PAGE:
Artist Claes Oldenburg describes art as a technique of communication. “The image is the most complete form of communicating,” he says.
This is also an apt description of the practice of retail display. Visual images convey information, mood and ideas to the customer. For new store owners and seasoned veterans alike, visual merchandising is a vital component of retailing and one that must be planned and updated continually to obtain the best results. You don’t need to be a professional artist to understand how art works, though! Harnessing the power of art to communicate creatively with customers begins with the basics.
To understand the principles of how art relates to visual merchandising, look at retail displays and store layouts as analogous to an art museum setup—it’s a great way to think about how displays are viewed by a customer.
When you approach an art museum, most likely some type of kinetic sculpture is positioned outside the entrance: a fountain that splashes and gurgles or a metal and fabric pinwheel that springs to life with the barest breeze. The sculpture serves a definite purpose: It builds awareness, energy and anticipation for what lies ahead. Movement, color, sound and texture work together to prepare you for a new and exciting experience. You can use this concept in your store by incorporating such kinetic elements outside your business’s doorway. Add a flag, a wind chime, a fountain or another attention-getting piece to welcome customers with energy. Outdoor music is another great tool for setting a mood.
Once inside a museum, you sit on a bench or walk up and view paintings hung on the wall in front of you. The optimum viewing point for most pieces of art is 6 feet to 10 feet straight in front of the piece, either standing or sitting. This is similar but not identical to the perspective for window displays. The caveat here is that people don’t see your window displays straight-on: In a car, they whiz by at 35 miles per hour and glance over at an angle, and on the sidewalk, they rarely turn 45 degrees to view a display. Most pedestrians view window displays when approaching them, which is at a 25-degree angle. So, angle your window display at 25 degrees, facing out to oncoming traffic. The displays closest to your door should angle toward the doorway, thus leading customers into your shop. Lighting window displays is as important as lighting a museum’s paintings—visibility of the displays’ contents is your goal, even in the daytime.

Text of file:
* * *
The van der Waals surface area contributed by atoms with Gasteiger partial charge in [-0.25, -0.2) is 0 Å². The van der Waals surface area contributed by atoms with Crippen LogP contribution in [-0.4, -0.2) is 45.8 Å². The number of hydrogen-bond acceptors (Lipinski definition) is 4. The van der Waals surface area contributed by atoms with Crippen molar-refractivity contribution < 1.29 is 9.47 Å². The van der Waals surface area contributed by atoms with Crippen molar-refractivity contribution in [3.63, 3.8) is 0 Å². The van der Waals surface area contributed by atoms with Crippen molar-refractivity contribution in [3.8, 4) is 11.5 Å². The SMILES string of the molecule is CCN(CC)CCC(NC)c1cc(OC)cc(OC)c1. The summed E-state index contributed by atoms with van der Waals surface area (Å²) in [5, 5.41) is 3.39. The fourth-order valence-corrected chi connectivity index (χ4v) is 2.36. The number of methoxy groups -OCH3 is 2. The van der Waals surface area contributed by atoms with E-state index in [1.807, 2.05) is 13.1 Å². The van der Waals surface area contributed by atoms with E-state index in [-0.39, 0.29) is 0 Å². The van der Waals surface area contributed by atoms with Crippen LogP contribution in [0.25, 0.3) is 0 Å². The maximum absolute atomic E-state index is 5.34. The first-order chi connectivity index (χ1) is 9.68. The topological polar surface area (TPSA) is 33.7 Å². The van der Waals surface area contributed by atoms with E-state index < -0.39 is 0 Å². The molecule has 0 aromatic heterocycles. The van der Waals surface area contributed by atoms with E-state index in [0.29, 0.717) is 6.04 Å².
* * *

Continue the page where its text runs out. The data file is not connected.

As you walk through the museum, you might approach a sculpture. You would move around it, looking at every facet of it from different points of view. Sculpture is dimensional—it requires viewing from all angles for maximum impact. Interior store displays are similar to art sculptures in that they are viewed from multiple points as a person moves around the shop. Therefore, there should be no ‘back side’ visible in an in-store display—all surfaces should be lovely to look at and should hold product appropriately. If you build a display that includes a great painting or mirror showcased on an easel, drape fabric over the back of the easel so that the back side of the display isn’t overwhelmed by an ugly paper backing. If you use a different product or color at the back of a display, it should relate to the front of the display to form a visually complete whole.
In another part of the museum, you might see artifacts and precious creations housed in glass cases on pedestals. You would circle them as you gazed at their intricate detail. These are generally the most fragile items and also those that require a close point of view to appreciate their craftsmanship and detail. Terms such as “precious, valuable and rare”—all terms that carry a sense of increased value—are used to describe these items. Build on this perception for your products by creating a showcase for similar items, such as jewelry, fine pens, collectibles and antiques. Provide focused, bright light to give prominence to the collection, and arrange items with care in each case, cube or cabinet at a height that allows viewing of tiny details. Don’t crowd the pieces—think of them as individual sculptures.
As you leave the museum, you might pass through the museum gallery, where you would be invited to attend a lecture or a tour. In a retail store, the gallery translates to the cash-wrap area. Here, you should provide your customers interactive opportunities before they check out. Advertise upcoming events and sales. If you are having a garden party, make a flier and stick it in the prongs of a lawn rake that stands in a potted plant. If your sale is on coastal items, stand the fliers in a sand pail.
Designing and building a display is like painting a still life—you must include a focal point (your product), fixtures (whatever holds the product), props (accents that bring the product to life) and various other design components. If this sounds overwhelming, be assured that it isn’t. Study works of art in books, museums or online, and you will discover how artists combine the basics with their own style to create varied looks, themes and moods. You can do the same thing in your displays. Remember, you aren’t just selling product—you’re selling your unique ideas and inspiration!